Digital Sound & Music: Concepts, Applications, & Science, Chapter 2, last updated 6/25/2013
graphed over time in the same way that a sound wave‟s air pressure amplitude can be graphed
over time. The spring‟s position increases as the spring stretches downward, and it goes to
negative values as it bounces upwards. The speed of the spring‟s motion slows down as it
reaches its maximum extension, and then it speeds up again as it bounces upwards. This slowing
down and speeding up as the spring bounces up and down can be modeled by the curve of a sine
wave. In the ideal model, with no friction, the bouncing would go on forever. In reality,
however, friction causes a damping effect such that the spring eventually comes to rest. We‟ll
discuss damping more in a later chapter.
Now consider how sound travels from one location to another. The first molecules bump
into the molecules beside them, and they bump into the next ones, and so forth as time goes on.
It‟s something like a chain reaction of cars bumping into one another in a pile-up wreck. They
don‟t all hit each other simultaneously. The first hits the second, the second hits the third, and so
on. In the case of sound waves, this passing along of the change in air pressure is called sound
wave propagation. The movement of the air molecules is different from the chain reaction pile
up of cars, however, in that the molecules vibrate back and forth. When the molecules vibrate in
the direction opposite of their original direction, the drop in air pressure amplitude is propagated
through space in the same way that the increase was propagated.
Be careful not to confuse the speed at which a sound wave propagates and the rate at
which the air pressure amplitude changes from highest to lowest. The speed at which the sound
is transmitted from the source of the sound to the listener of the sound is the speed of sound.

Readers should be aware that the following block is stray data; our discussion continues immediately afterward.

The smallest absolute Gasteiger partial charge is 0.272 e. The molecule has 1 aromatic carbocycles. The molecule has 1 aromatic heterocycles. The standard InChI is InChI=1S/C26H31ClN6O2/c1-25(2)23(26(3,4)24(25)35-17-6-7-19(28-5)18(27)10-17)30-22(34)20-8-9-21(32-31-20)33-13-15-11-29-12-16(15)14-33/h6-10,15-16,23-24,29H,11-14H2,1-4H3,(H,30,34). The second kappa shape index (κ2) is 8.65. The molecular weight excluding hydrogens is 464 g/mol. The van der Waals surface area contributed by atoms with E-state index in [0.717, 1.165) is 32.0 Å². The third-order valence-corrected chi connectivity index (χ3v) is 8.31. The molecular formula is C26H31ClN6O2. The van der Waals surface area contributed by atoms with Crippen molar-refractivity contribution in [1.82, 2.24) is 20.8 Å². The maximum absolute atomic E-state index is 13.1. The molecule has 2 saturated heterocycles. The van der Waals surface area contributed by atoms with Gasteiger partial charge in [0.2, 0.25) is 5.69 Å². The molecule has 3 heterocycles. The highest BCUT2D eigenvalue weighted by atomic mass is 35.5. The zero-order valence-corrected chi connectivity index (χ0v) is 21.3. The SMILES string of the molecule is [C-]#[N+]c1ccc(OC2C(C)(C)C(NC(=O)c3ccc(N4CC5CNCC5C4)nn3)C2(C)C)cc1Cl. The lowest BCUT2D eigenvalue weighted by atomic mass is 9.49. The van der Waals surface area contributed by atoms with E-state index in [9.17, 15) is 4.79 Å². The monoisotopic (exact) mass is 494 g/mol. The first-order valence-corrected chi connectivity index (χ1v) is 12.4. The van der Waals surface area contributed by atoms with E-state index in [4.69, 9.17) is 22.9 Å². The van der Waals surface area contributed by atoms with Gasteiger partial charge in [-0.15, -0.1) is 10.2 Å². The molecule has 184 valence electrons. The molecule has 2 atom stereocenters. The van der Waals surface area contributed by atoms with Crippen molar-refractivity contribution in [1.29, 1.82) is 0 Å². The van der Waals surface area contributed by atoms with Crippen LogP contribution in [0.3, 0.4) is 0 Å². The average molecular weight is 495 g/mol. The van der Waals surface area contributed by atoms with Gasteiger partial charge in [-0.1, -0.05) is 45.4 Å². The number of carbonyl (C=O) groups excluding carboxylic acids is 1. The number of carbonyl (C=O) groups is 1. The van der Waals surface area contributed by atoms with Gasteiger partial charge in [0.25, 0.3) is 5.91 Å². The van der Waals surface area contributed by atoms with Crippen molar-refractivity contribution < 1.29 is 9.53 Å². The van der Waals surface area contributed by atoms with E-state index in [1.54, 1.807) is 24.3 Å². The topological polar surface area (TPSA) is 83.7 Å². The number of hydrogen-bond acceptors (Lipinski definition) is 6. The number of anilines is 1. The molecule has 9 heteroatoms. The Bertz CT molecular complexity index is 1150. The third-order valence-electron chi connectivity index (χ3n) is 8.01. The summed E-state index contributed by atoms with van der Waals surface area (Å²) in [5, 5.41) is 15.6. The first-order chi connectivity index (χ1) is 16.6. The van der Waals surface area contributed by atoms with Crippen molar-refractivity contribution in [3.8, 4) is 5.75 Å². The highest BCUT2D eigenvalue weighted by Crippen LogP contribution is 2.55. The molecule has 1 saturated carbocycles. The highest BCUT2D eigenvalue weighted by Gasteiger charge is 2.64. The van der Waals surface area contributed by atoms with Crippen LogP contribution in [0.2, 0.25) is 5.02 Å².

The rate at which the air pressure changes at a given point in space – i.e., vibrates back and forth
– is the frequency of the sound wave. You may understand this better through the following
analogy. Imagine that you‟re watching someone turn a flashlight on and off, repeatedly, at a
certain fixed rate in order to communicate a sequence of numbers to you in binary code. The
image of this person is transmitted to your eyes at the speed of light, analogous to the speed of
sound. The rate at which the person is turning the flashlight on and off is the frequency of the
communication, analogous to the frequency of a sound wave.
The above description of a sound wave implies that there must be a medium through
which the changing pressure propagates. We‟ve described sound traveling through air, but
sound also can travel through liquids and solids. The speed
at which the change in pressure propagates is the speed of
sound. The speed of sound is different depending upon the
medium in which sound is transmitted. It also varies by
temperature and density. The speed of sound in air is
approximately 1130 ft/s (or 344 m/s). Table 2.1 shows the
approximate speed in other media.
Medium Speed of sound in m/s Speed of sound in ft/s
air (20 C, which is 68 F) 344 1130
water (just above 0 C,
which is 32 F)
steel 5100 16,700
lead 1210 3970
glass approximately 4000
(depending on type of glass)
Table 2.1 The speed of sound in various media